For the large majority of time steps (79%), results of initial classification and those of revised classification differed by more than 10%, most of which were overestimates. In absolute terms, initial and revised classification results differed by less than 1 km2 in 46% of cases, by 1 – 5 km2 in 40% of cases, and by more than 5 km2 in 15% of cases, all of which were overestimates.

Effectiveness of the Methodology

The results of the classification, including initial and revised classification, when applied to the case study sites, indicate that the methodology, using medium-resolution Landsat images is effective at identifying and quantifying physical disturbance associated with mineral exploration and mining projects. Classified disturbance includes open pits, surface production facilities, on-site buildings, waste rock storage and tailings facilities, roads, and airstrips. Initial classification is effective at estimating physical disturbance when cloud and snow-free images are available and disturbance features can easily be distinguished from natural features, water, and disturbances associated with other human activities, particularly forestry. In other cases, e.g., when cloud or snow-free images are not available, and in areas with a high level of forestry activity, revised classification, supported by site-specific information and information provided by subject matter experts is necessary to prevent over or underestimates of disturbance size.

Limitations of the Methodology

Notwithstanding the foregoing, the classification process is often unable to distinguish between natural water bodies and on-site water features associated with a mine, such as settling ponds and flooded pits, which can, in initial classification, result in underestimation of disturbance. In two of the case studies, subject matter experts identified the underestimations, which amounted to more than 20% of the total disturbed area.

The classification process, using medium-resolution imagery, is effective at identifying and measuring disturbances associated with advanced-stage exploration projects, including buildings, roads, and airstrips. However, using medium-resolution imagery, the classification is less effective at identifying smaller disturbances associated with earlier stages of the exploration process. Drill pads, cut lines, and small exploration trails, for example, are not easily discerned by the classification using medium-resolution imagery. Many of these features share a spectral signature with natural features, such as wetlands or exposed rock, and forestry disturbances, which can result in overestimations of disturbance following initial training. In addition to using high-resolution imagery, a manualized process consisting of drawing polygons around known exploration-related disturbances, supported by site-specific information, including the location of trails, cut lines, and other disturbance features, would be required to reliably measure early and intermediate-stage exploration disturbances.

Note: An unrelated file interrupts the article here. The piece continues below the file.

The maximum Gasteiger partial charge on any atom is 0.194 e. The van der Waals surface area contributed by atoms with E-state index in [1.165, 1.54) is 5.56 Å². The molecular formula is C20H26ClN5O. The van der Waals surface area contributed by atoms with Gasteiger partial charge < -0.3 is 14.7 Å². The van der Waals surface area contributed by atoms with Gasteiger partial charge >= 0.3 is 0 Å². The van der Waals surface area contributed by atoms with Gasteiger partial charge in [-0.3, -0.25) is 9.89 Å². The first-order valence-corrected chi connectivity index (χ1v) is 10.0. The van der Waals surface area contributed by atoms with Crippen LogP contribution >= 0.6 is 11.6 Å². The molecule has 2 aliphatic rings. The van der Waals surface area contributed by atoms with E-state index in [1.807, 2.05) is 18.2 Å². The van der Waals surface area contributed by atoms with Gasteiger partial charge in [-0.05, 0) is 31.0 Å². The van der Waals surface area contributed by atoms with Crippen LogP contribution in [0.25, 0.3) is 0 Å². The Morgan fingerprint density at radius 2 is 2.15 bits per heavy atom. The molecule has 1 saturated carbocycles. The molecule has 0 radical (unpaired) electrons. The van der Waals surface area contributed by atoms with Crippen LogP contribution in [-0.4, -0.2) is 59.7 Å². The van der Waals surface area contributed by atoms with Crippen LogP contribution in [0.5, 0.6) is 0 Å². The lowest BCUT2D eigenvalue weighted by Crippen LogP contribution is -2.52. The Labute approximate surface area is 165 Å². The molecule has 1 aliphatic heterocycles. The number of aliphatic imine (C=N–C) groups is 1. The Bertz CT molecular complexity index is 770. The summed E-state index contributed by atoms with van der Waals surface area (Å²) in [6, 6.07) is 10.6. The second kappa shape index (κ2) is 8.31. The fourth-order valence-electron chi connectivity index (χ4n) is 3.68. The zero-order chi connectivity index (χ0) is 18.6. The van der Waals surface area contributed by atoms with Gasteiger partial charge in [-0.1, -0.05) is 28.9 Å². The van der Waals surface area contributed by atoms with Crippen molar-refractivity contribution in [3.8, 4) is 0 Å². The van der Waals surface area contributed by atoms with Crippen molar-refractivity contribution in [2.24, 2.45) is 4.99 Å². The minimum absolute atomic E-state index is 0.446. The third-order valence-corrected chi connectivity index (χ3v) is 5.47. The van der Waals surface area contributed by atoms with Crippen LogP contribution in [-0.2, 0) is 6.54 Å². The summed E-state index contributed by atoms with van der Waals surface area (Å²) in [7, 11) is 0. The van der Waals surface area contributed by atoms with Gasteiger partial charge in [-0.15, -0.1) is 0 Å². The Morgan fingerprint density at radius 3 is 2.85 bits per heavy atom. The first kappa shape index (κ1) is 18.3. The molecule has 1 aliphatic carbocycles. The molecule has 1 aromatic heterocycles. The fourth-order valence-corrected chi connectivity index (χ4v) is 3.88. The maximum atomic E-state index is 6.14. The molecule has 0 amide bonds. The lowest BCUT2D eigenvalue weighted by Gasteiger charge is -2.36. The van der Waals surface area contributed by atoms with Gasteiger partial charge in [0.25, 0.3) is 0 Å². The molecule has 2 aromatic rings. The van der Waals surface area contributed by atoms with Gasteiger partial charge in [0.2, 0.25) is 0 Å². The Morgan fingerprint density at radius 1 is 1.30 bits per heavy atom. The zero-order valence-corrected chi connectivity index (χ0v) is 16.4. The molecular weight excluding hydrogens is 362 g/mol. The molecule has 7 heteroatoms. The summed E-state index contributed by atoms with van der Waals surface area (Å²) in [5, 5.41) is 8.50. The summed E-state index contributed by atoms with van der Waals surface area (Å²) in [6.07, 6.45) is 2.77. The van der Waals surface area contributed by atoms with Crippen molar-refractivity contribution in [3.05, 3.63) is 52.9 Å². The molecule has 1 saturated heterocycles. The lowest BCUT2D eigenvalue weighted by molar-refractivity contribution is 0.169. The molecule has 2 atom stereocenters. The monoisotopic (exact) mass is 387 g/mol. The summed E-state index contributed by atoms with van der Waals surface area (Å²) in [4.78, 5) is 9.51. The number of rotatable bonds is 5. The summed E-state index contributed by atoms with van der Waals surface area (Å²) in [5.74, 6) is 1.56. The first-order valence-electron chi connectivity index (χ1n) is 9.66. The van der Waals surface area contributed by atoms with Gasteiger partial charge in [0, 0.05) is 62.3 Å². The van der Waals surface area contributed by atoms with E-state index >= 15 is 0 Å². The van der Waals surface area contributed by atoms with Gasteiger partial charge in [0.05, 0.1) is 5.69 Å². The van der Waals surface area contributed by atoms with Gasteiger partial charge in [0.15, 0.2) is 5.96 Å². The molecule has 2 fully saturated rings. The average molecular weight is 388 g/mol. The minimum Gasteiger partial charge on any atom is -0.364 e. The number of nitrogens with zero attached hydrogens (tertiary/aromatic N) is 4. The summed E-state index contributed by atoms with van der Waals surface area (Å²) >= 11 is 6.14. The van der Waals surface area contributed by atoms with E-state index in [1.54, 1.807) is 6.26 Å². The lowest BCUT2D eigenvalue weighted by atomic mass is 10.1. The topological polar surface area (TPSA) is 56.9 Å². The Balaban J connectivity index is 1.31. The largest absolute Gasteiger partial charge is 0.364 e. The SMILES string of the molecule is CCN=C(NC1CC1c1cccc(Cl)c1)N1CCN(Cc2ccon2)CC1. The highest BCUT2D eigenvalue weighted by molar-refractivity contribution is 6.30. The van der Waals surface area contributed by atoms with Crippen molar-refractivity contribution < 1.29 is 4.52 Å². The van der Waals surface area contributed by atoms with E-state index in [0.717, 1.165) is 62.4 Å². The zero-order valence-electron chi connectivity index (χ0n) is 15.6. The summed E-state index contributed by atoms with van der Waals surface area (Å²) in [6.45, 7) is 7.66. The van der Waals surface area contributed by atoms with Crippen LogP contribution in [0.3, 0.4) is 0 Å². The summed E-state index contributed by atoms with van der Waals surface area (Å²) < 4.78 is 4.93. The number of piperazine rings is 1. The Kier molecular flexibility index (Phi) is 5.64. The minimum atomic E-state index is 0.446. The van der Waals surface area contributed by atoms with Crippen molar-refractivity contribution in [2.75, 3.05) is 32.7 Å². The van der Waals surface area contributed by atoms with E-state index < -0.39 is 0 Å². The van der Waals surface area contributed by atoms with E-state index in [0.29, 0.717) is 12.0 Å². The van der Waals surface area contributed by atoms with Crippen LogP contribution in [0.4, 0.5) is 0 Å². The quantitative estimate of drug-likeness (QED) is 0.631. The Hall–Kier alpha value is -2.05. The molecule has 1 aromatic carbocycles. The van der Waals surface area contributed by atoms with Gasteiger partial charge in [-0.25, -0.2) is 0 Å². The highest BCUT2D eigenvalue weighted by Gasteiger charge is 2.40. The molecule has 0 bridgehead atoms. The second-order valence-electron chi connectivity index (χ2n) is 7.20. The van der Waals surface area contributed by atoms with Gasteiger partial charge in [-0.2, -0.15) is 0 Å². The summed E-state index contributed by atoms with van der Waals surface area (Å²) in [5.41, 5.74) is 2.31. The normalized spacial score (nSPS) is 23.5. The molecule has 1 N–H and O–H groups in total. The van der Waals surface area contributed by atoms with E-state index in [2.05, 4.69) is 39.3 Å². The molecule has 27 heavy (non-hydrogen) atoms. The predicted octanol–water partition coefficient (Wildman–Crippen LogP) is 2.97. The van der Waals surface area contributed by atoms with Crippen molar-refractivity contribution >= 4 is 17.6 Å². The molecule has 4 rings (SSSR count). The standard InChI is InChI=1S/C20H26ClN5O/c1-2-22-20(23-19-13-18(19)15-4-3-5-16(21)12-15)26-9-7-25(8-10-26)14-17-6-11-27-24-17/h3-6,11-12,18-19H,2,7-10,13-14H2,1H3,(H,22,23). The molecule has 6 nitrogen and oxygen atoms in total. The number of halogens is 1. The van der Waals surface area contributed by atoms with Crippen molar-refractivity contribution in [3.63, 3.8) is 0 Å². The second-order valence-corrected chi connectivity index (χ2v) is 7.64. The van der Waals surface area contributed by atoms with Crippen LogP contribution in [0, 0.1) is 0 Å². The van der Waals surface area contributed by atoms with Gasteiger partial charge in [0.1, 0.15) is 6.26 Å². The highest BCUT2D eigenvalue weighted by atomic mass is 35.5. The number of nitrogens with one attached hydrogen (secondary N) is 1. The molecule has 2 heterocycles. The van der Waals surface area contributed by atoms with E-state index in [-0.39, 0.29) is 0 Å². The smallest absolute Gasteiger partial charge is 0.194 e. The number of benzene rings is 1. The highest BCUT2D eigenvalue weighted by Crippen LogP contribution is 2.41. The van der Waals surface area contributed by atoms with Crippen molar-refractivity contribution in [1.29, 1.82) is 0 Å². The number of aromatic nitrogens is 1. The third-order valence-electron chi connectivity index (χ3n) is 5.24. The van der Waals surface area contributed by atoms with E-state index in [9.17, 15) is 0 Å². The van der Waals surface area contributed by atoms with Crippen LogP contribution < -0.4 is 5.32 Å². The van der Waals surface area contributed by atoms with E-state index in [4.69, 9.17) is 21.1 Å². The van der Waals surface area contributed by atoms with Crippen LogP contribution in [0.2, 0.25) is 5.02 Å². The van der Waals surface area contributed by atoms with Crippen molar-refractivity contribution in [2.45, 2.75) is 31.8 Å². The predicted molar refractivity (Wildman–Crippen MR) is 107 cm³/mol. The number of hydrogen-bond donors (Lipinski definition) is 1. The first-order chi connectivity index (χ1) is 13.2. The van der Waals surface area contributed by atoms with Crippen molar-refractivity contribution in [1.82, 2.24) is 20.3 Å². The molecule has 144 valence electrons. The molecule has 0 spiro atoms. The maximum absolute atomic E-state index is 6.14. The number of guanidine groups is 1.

Potential Applications of the Methodology

The methodology, when applied to a larger sample of case studies, could be employed to develop a credible estimate of the total area of physical disturbance in Canada, or other jurisdictions, attributable to mineral development activities. This effort would benefit from support in the form of an up-to-date database of the locations of exploration and mining sites within applicable jurisdictions.

The methodology could also be applied to estimate physical disturbances associated with other activities, such as forestry, oil and gas development, urbanization, agriculture, and energy corridors, and could be of use to decision makers and stakeholders in measuring cumulative disturbance impacts within regions.


When using medium-resolution Google Earth Engine imagery, the methodology effectively identifies and quantifies physical disturbance associated with built mine infrastructure for open pits, buildings, tailings, waste rock, roads and airstrips. Initial classification can be used to derive estimates of cumulative disturbance associated with built infrastructure at mine sites and revised classification improves accuracy. Overall the methodology can provide a basis for extrapolating to a larger number of sites. 

Methodology limitations were observed for the classification of natural water bodies and on-site water features, with the tool experiencing difficulty identifying exploration-related disturbance. This included small exploration-related disturbances, e.g., cut lines and drill pads, that have similar spectral signatures as natural features (e.g., rock outcrops, wetlands) and forestry-related disturbances. Revised classification, employing human intervention, subject matter expertise, mine site plans and historic knowledge is necessary to reduce the margin of error.


PDAC and MAC look forward to the continued application, future use and advancement of the methodology by government, industry and external stakeholders, to better understand true mining-related disturbance. Specifically, the methodology developed can be used as the basis for future research when applied to additional sites in specific regions or across Canada. Additionally, the methodology can be used to estimate physical disturbance associated with other activities to measure cumulative disturbance impacts within different regions and sectors such as forestry, oil and gas development, urbanization and in the development of energy corridors.

Future Opportunities

The Study is an introductory effort on a subject that only scratches the surface of a much larger research opportunity. As a starting point, the study methodology provides an objective way to assess and calculate physical disturbance and can be used to make evidence based land management decisions. We hope to see the methodology adopted and applied across additional project sites. We welcome the opportunity to partner with government, NGO’s or private sector organizations to further develop and apply the methodology. If you have an idea to expand or continue the use of this methodology, please get in touch with the study researchers.